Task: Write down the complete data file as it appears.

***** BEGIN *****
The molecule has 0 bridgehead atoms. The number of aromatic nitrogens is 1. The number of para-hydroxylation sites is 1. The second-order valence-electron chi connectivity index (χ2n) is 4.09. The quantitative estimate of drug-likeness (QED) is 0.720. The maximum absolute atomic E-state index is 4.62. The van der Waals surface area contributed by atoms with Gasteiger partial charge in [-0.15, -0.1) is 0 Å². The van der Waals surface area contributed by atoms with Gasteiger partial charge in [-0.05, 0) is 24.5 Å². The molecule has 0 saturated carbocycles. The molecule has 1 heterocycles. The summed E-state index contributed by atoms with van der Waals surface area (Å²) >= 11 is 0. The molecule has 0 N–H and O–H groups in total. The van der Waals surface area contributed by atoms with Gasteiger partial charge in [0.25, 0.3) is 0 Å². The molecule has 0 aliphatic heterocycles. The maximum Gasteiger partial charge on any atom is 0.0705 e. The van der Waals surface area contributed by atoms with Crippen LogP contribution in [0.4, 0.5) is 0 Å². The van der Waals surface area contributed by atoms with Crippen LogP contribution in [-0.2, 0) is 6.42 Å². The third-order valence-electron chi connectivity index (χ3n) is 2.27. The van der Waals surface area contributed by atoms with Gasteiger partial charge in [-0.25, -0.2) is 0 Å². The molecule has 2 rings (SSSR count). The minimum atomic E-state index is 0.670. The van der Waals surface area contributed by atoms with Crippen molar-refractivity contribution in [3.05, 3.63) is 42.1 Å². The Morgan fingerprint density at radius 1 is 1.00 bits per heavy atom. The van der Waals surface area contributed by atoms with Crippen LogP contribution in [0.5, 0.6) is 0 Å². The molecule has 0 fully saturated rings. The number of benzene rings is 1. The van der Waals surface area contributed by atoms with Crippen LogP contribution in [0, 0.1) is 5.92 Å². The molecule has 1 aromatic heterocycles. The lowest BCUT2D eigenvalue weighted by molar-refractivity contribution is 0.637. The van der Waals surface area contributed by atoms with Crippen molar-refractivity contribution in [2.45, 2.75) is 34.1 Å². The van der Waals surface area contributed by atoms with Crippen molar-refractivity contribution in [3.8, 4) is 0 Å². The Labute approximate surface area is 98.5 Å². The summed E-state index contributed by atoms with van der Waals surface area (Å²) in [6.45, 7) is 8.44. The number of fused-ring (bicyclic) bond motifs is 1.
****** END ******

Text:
The molecule has 0 bridgehead atoms. The number of aromatic nitrogens is 1. The number of para-hydroxylation sites is 1. The second-order valence-electron chi connectivity index (χ2n) is 4.09. The quantitative estimate of drug-likeness (QED) is 0.720. The maximum absolute atomic E-state index is 4.62. The van der Waals surface area contributed by atoms with Gasteiger partial charge in [-0.15, -0.1) is 0 Å². The van der Waals surface area contributed by atoms with Gasteiger partial charge in [-0.05, 0) is 24.5 Å². The molecule has 0 saturated carbocycles. The molecule has 1 heterocycles. The summed E-state index contributed by atoms with van der Waals surface area (Å²) >= 11 is 0. The molecule has 0 N–H and O–H groups in total. The van der Waals surface area contributed by atoms with Gasteiger partial charge in [0.25, 0.3) is 0 Å². The molecule has 0 aliphatic heterocycles. The maximum Gasteiger partial charge on any atom is 0.0705 e. The van der Waals surface area contributed by atoms with Crippen LogP contribution in [0.4, 0.5) is 0 Å². The van der Waals surface area contributed by atoms with Crippen LogP contribution in [-0.2, 0) is 6.42 Å². The third-order valence-electron chi connectivity index (χ3n) is 2.27. The van der Waals surface area contributed by atoms with Gasteiger partial charge in [-0.25, -0.2) is 0 Å². The molecule has 2 rings (SSSR count). The minimum atomic E-state index is 0.670. The van der Waals surface area contributed by atoms with Crippen molar-refractivity contribution in [3.05, 3.63) is 42.1 Å². The Morgan fingerprint density at radius 1 is 1.00 bits per heavy atom. The van der Waals surface area contributed by atoms with Crippen LogP contribution in [0.5, 0.6) is 0 Å². The molecule has 0 fully saturated rings. The number of benzene rings is 1. The van der Waals surface area contributed by atoms with Crippen LogP contribution in [0, 0.1) is 5.92 Å². The molecule has 1 aromatic heterocycles. The lowest BCUT2D eigenvalue weighted by molar-refractivity contribution is 0.637. The van der Waals surface area contributed by atoms with Crippen molar-refractivity contribution in [2.45, 2.75) is 34.1 Å². The van der Waals surface area contributed by atoms with Crippen molar-refractivity contribution in [3.8, 4) is 0 Å². The Labute approximate surface area is 98.5 Å². The summed E-state index contributed by atoms with van der Waals surface area (Å²) in [6.45, 7) is 8.44. The number of fused-ring (bicyclic) bond motifs is 1.